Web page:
When a federal court issues a subpoena to an employee of an executive agency such as the Environmental Protection Agency, who decides whether the employee must comply — the court or the government? This question has been asked since at least 1807, when Aaron Burr, then on trial for treason, sought and obtained from the trial court in United States v. Burr a subpoena duces tecum on President Thomas Jefferson for papers and correspondence relating to Jefferson’s order to arrest Burr.
In a criminal case such as Burr’s, the right to subpoena government officials flows from the Sixth Amendment right “to have compulsory process for obtaining witnesses in his favor.” As Chief Justice John Marshall said, sitting on circuit, “In the provisions of the Constitution, and of the statute, which give to the accused right to the compulsory process of the court, there is no exception whatever.”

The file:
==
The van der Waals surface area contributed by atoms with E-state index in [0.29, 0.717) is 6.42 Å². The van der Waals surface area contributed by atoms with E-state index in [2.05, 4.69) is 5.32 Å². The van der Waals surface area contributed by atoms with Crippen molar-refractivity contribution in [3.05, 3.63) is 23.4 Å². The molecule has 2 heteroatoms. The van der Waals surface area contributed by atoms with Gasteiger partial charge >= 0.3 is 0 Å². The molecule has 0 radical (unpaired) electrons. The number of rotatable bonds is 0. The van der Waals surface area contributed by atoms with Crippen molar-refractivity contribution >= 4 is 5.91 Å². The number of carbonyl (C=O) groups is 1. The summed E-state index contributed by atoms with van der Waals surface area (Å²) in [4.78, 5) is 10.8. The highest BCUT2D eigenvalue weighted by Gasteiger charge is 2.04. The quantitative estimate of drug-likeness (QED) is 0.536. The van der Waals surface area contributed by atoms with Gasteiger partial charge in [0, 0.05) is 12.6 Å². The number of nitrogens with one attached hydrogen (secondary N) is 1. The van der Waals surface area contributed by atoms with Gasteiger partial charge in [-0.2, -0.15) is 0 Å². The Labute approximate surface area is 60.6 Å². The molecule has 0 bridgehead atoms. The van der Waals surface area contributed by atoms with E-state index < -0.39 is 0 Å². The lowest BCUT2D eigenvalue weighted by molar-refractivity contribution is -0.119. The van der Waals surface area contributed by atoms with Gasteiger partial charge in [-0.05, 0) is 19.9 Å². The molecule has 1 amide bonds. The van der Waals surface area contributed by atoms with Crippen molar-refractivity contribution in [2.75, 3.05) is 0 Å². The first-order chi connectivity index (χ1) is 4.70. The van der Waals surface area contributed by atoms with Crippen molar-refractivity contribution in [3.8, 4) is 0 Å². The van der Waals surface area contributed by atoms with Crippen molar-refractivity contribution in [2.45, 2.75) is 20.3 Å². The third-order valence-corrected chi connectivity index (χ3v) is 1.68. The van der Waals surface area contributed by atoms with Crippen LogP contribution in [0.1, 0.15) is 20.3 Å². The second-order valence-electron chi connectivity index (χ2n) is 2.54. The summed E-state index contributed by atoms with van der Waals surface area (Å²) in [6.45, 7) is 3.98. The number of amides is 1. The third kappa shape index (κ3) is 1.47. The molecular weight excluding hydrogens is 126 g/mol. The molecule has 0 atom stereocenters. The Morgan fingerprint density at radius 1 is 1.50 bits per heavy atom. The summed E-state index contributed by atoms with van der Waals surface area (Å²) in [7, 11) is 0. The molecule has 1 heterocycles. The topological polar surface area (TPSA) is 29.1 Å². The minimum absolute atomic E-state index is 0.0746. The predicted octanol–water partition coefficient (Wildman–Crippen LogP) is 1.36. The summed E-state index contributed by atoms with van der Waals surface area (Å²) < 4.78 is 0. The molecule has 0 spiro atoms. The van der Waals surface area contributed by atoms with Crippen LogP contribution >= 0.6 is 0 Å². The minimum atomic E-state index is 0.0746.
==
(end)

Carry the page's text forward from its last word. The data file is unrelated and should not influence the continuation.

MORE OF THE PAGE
This content has been archived. It is available through our partners, LexisNexis® and Bloomberg Law.
To view this content, please continue to their sites.
LexisNexis® and Bloomberg Law are third party online distributors of the broad collection of current and archived versions of ALM's legal news publications. LexisNexis® and Bloomberg Law customers are able to access and use ALM's content, including content from the National Law Journal, The American Lawyer, Legaltech News, The New York Law Journal, and Corporate Counsel, as well as other sources of legal information.
For questions call 1-877-256-2472 or contact us at [email protected]